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Medical Officer of Health gives Norovirus warning

28 November 2012

In the last few days, Jersey has been experiencing increasing problems with Norovirus infections. Much of the UK is similarly affected.

There are reports of a rising tide of infections in the community, in care homes as well as schools and some businesses. 

Update on the hospital

  • Bartlett Ward was closed last week because of Norovirus and remains closed
  • measures are being pursued to reduce the impact of Norovirus on other parts of the hospital
  • a small number of hospital staff have fallen ill and are away from their duties to help prevent further infection spread
  • as a precautionary measure, the seating section of the hospital dining room, which is normally open to the public, is currently closed to the public

Advice to the public


Norovirus is highly infectious. It is vital that anyone who is feeling unwell with gastrointestinal symptoms, vomiting and or diarrhoea, should not visit hospitals or their GP because this increases the risk of spreading the infection to patients and staff.

Outbreaks of norovirus gastroenteritis are common in semi-closed environments such as hospitals, nursing homes, schools and cruise ships.

Norovirus infection was historically known as 'winter vomiting disease' due to its seasonality and typical symptoms. The disease is more prominent during the winter months but infections can occur at any time of the year. It is also known as small round structured virus (SRSV) or Norwalk-like virus.

Wash hands frequently

Dr Susan Turnbull, Medical Officer of Health, said "My advice is to wash hands frequently and thoroughly, and make sure contaminated surfaces are thoroughly cleaned, ideally wearing plastic or rubber gloves and using detergent and then diluted bleach. I cannot stress strongly enough how important it is, when symptoms start that could be Norovirus, for people to:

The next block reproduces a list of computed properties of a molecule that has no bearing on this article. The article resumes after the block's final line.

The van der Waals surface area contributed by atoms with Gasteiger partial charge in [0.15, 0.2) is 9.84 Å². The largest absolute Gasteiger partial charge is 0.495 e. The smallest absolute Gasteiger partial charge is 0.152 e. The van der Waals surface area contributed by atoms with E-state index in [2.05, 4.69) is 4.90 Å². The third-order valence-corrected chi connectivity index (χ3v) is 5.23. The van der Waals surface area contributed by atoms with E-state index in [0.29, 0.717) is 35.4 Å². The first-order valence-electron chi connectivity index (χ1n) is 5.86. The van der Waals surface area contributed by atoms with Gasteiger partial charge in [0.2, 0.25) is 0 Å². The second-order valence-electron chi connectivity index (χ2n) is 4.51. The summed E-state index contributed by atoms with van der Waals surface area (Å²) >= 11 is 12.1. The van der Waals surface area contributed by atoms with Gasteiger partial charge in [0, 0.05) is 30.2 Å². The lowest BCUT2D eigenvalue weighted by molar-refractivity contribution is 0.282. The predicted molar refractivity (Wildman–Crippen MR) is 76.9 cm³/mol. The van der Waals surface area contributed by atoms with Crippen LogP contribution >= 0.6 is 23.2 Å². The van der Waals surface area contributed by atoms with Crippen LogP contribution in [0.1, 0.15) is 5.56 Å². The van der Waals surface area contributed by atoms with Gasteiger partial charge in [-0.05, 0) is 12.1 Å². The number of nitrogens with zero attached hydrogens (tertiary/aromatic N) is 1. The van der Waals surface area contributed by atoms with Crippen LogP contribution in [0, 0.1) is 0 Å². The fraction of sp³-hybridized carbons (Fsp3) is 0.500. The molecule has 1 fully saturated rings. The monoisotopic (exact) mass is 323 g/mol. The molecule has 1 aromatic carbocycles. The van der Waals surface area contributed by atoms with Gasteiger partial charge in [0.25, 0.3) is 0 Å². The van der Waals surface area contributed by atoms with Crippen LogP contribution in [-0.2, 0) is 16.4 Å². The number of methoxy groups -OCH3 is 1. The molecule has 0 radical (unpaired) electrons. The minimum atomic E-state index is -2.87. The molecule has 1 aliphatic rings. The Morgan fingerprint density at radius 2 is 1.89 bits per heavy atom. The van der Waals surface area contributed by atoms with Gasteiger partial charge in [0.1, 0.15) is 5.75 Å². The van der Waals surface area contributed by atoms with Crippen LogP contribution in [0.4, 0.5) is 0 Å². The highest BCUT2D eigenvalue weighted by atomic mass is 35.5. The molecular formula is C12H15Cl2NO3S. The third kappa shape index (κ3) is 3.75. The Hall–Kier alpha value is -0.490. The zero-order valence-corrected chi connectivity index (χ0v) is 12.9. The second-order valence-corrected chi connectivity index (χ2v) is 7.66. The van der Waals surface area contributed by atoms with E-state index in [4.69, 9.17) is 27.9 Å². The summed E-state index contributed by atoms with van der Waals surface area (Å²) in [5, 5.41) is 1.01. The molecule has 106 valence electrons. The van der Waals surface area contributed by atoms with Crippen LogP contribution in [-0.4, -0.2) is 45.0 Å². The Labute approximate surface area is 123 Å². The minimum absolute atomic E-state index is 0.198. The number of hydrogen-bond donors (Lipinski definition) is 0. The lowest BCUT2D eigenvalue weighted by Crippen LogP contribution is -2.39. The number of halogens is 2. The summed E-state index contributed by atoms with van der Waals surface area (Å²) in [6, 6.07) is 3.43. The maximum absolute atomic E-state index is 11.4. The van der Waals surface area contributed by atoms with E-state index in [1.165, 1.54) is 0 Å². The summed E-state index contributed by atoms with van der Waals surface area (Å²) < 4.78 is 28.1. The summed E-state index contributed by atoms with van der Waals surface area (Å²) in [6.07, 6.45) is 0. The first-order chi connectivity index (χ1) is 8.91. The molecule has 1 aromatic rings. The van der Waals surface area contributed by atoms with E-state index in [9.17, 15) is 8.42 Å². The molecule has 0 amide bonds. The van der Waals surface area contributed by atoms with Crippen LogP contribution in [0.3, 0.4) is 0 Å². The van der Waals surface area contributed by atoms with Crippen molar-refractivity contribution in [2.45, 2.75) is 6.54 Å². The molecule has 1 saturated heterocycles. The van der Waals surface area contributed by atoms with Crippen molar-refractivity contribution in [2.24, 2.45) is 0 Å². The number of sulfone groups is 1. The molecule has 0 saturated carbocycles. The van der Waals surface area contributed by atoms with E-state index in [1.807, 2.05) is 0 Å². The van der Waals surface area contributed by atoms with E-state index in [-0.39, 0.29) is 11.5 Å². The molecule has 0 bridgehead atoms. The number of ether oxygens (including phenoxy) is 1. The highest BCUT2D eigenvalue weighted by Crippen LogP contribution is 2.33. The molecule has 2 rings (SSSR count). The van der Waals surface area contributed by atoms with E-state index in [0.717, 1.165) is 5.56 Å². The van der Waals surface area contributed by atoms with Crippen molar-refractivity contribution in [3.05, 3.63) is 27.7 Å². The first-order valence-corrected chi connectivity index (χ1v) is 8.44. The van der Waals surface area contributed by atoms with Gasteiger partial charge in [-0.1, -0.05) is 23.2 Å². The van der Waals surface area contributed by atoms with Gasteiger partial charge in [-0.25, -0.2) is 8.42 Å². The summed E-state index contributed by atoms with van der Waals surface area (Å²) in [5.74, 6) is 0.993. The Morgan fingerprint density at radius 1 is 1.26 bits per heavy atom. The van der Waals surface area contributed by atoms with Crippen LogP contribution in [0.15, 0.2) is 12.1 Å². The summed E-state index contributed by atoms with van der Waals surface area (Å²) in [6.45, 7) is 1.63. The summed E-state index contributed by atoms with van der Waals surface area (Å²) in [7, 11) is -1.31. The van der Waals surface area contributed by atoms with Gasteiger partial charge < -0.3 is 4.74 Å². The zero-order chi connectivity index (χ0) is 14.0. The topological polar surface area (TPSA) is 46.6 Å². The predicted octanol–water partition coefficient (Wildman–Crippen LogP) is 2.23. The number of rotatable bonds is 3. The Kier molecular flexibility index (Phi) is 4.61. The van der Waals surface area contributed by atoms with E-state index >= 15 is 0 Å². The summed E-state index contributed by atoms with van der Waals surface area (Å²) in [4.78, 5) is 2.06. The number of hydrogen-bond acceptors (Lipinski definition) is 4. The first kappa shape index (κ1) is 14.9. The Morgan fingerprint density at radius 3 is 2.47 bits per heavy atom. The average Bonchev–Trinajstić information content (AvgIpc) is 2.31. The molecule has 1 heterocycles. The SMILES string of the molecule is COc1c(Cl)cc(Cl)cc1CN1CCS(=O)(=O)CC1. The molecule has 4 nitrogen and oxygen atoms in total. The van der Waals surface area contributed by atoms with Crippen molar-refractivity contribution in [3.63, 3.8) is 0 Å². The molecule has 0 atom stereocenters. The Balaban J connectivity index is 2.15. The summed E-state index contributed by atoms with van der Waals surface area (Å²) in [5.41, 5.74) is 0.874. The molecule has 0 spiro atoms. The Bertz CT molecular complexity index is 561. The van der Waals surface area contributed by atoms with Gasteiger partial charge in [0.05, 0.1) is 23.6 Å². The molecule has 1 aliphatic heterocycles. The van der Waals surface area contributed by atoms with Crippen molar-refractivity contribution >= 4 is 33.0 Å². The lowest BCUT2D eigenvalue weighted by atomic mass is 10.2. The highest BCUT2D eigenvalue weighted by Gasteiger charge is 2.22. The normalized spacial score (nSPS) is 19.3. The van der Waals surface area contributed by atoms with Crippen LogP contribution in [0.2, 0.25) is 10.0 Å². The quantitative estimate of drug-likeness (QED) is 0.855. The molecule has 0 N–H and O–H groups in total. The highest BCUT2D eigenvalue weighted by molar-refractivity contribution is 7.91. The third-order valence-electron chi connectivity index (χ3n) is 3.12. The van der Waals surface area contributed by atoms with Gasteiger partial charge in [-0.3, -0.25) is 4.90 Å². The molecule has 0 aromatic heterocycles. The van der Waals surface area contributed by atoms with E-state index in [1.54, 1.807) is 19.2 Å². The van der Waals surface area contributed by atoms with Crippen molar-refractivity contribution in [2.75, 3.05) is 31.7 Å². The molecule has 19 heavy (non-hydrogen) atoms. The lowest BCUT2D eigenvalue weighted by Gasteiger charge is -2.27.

• go home from work, or from school as soon as practically possible
  • do not come to the hospital, or go to a GP surgery (and risk infecting others)
  • do not return to work / school until 48 hours after all symptoms have passed including vomiting, diarrhoea and abdominal cramps

Thorough cleaning

Particular attention to good hygiene measures should be observed during outbreaks. It is very important to wash hands with soap and water particularly after contact with someone who is ill and after using the toilet, especially if suffering from symptoms.

Thorough cleaning of hard surfaces with detergent followed by disinfection with a bleach solution, paying particular attention to the toilet and toilet area and cleaning up vomit and the surrounding area quickly will help to reduce environmental contamination. This can reduce the risk of infection in others coming into contact with these surfaces later on.

Care must be taken when using bleach by following the manufacturer's instructions carefully to avoid injury when using such chemicals. Soft furnishings and materials should be washed following the manufacturer's instructions.

Highly infectious

Dr Susan Turnbull said "It is important that everyone plays their part in trying to slow down the spread of this highly infectious virus, its impact on our Island and particularly on our Hospital."

“Norovirus is the most common cause of infectious gastroenteritis (diarrhoea and vomiting) in the British Isles. The illness is generally self-limiting, although the symptoms can be very unpleasant while they last, often with sudden onset vomiting and /or diarrhoea.  Most people usually recover fully within 2-3 days.  The best advice is to keep as well hydrated as possible, by drinking little and often while the symptoms last.

"Unless there is severe dehydration, it is very unusual to need hospital treatment in people who are normally healthy. People with pre-existing serious medical conditions should, as with any new symptoms, seek early advice from their GP.  Even for the previously healthy, if vomiting and diarrhoea symptoms persist for more than three or four days, then medical advice should be sought from a GP.  But please don’t go to the GP’s surgery, and especially not to the hospital unless specifically advised by a doctor to do so."

"There are no long term effects that result from Norovirus infection.  Antibiotics are ineffective against it, as they are against any other viral infections.This virus is particularly problematic because it is highly contagious – spreading easily by contact with an infected person, eating contaminated food or water or by contact with contaminated surfaces or objects.   It is because profuse vomiting is such a common symptom that surfaces easily become contaminated, and rapidly infect further people if the surfaces are not thoroughly decontaminated and if hands are not washed regularly.

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